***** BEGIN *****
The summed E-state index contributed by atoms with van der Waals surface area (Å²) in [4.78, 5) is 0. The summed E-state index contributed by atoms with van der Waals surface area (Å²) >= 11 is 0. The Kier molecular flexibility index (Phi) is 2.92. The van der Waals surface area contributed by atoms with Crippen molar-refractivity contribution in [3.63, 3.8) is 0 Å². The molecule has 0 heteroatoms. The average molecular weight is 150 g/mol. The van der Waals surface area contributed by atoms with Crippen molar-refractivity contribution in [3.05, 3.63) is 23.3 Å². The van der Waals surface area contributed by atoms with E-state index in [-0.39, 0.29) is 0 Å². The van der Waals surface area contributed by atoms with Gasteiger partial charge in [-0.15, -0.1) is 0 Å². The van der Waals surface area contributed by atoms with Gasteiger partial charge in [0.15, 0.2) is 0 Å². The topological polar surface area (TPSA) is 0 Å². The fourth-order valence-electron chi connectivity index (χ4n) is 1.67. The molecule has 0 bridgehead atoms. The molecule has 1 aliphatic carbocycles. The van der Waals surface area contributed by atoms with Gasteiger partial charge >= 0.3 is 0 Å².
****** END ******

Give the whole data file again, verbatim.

The summed E-state index contributed by atoms with van der Waals surface area (Å²) in [4.78, 5) is 0. The summed E-state index contributed by atoms with van der Waals surface area (Å²) >= 11 is 0. The Kier molecular flexibility index (Phi) is 2.92. The van der Waals surface area contributed by atoms with Crippen molar-refractivity contribution in [3.63, 3.8) is 0 Å². The molecule has 0 heteroatoms. The average molecular weight is 150 g/mol. The van der Waals surface area contributed by atoms with Crippen molar-refractivity contribution in [3.05, 3.63) is 23.3 Å². The van der Waals surface area contributed by atoms with E-state index in [-0.39, 0.29) is 0 Å². The van der Waals surface area contributed by atoms with Gasteiger partial charge in [-0.15, -0.1) is 0 Å². The van der Waals surface area contributed by atoms with Gasteiger partial charge in [0.15, 0.2) is 0 Å². The topological polar surface area (TPSA) is 0 Å². The fourth-order valence-electron chi connectivity index (χ4n) is 1.67. The molecule has 0 bridgehead atoms. The molecule has 1 aliphatic carbocycles. The van der Waals surface area contributed by atoms with Gasteiger partial charge >= 0.3 is 0 Å².